B&W photographic print. 'An Ao girl, same as the one on the right in W.27. (see S.8).'
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- ReferenceGB 102 PP MS 58/02/W/28
- Dates of Creation1926
- Name of Creator
- Language of MaterialNo linguistic content
- Physical Description1 photograph
- Digital Materials
Scope and Content
The Pangsha Expedition took place at the end of 1936 and was a punitive expedition led by Mills to rescue children who had been abducted and sold into slavery. Pangsha was a notoriously warlike village in unadministered territory close to the border between India and Burma, whose warriors were constantly mounting head-hunting raids on the surrounding villages. It was during these raids that the children had been captured. The area was unexplored and the villages had never seen a white man. Mills did not even know the exact location of Pangsha. Every day while he was away, Mills wrote to his wife. This journey into the territory of hostile head-hunters was a dangerous undertaking, and Mills wrote: 'For some weeks I have had a feeling I should not come back from this show, but now that has suddenly completely worn off.' The letters were found many years later, edited by his daughter and published by the Pitt Rivers Museum.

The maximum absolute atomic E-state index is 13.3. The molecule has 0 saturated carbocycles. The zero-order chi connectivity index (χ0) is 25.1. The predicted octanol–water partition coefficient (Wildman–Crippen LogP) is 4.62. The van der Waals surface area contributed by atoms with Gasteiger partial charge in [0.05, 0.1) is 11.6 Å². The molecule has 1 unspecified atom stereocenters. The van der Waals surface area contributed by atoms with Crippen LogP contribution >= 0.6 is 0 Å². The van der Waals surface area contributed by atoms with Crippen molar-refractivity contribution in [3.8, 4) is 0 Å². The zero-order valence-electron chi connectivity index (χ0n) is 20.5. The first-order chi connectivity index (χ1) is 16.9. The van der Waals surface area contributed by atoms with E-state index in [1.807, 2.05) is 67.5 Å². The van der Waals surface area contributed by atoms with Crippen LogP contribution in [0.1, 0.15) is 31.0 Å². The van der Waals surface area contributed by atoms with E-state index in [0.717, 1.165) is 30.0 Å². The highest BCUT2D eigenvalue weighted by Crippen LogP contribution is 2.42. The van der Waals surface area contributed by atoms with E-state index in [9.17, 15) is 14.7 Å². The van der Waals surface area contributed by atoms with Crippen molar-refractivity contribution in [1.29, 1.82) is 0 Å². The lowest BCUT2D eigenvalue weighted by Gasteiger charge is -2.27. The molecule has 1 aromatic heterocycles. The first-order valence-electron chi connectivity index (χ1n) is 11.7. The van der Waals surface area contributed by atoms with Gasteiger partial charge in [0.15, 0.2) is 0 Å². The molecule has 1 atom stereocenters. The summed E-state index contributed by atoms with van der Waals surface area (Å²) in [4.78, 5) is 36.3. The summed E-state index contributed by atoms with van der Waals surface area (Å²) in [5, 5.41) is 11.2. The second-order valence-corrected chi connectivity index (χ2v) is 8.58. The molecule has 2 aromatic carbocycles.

Conditions Governing Use
Copyright held by J.P. Mills